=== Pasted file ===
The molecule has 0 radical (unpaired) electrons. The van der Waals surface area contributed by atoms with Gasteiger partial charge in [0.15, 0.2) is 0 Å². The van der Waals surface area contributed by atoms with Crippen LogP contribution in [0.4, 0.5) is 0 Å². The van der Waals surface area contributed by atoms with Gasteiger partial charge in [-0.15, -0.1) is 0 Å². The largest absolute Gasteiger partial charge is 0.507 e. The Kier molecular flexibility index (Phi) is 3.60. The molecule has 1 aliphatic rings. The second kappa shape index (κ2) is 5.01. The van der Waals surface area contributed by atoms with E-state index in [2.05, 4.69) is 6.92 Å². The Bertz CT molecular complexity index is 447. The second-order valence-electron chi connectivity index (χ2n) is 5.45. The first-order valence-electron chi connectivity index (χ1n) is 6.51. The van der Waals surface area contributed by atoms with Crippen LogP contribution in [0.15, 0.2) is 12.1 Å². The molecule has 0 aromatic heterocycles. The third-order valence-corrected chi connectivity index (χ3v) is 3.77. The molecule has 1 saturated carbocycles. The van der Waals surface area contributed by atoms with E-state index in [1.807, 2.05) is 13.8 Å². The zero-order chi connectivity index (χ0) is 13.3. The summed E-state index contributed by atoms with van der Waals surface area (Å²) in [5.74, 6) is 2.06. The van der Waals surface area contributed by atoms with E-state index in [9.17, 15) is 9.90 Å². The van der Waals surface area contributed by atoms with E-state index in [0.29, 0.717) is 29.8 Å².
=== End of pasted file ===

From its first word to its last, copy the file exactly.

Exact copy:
The molecule has 0 radical (unpaired) electrons. The van der Waals surface area contributed by atoms with Gasteiger partial charge in [0.15, 0.2) is 0 Å². The van der Waals surface area contributed by atoms with Crippen LogP contribution in [0.4, 0.5) is 0 Å². The van der Waals surface area contributed by atoms with Gasteiger partial charge in [-0.15, -0.1) is 0 Å². The largest absolute Gasteiger partial charge is 0.507 e. The Kier molecular flexibility index (Phi) is 3.60. The molecule has 1 aliphatic rings. The second kappa shape index (κ2) is 5.01. The van der Waals surface area contributed by atoms with E-state index in [2.05, 4.69) is 6.92 Å². The Bertz CT molecular complexity index is 447. The second-order valence-electron chi connectivity index (χ2n) is 5.45. The first-order valence-electron chi connectivity index (χ1n) is 6.51. The van der Waals surface area contributed by atoms with Crippen LogP contribution in [0.15, 0.2) is 12.1 Å². The molecule has 0 aromatic heterocycles. The third-order valence-corrected chi connectivity index (χ3v) is 3.77. The molecule has 1 saturated carbocycles. The van der Waals surface area contributed by atoms with E-state index in [1.807, 2.05) is 13.8 Å². The zero-order chi connectivity index (χ0) is 13.3. The summed E-state index contributed by atoms with van der Waals surface area (Å²) in [5.74, 6) is 2.06. The van der Waals surface area contributed by atoms with E-state index in [9.17, 15) is 9.90 Å². The van der Waals surface area contributed by atoms with E-state index in [0.29, 0.717) is 29.8 Å².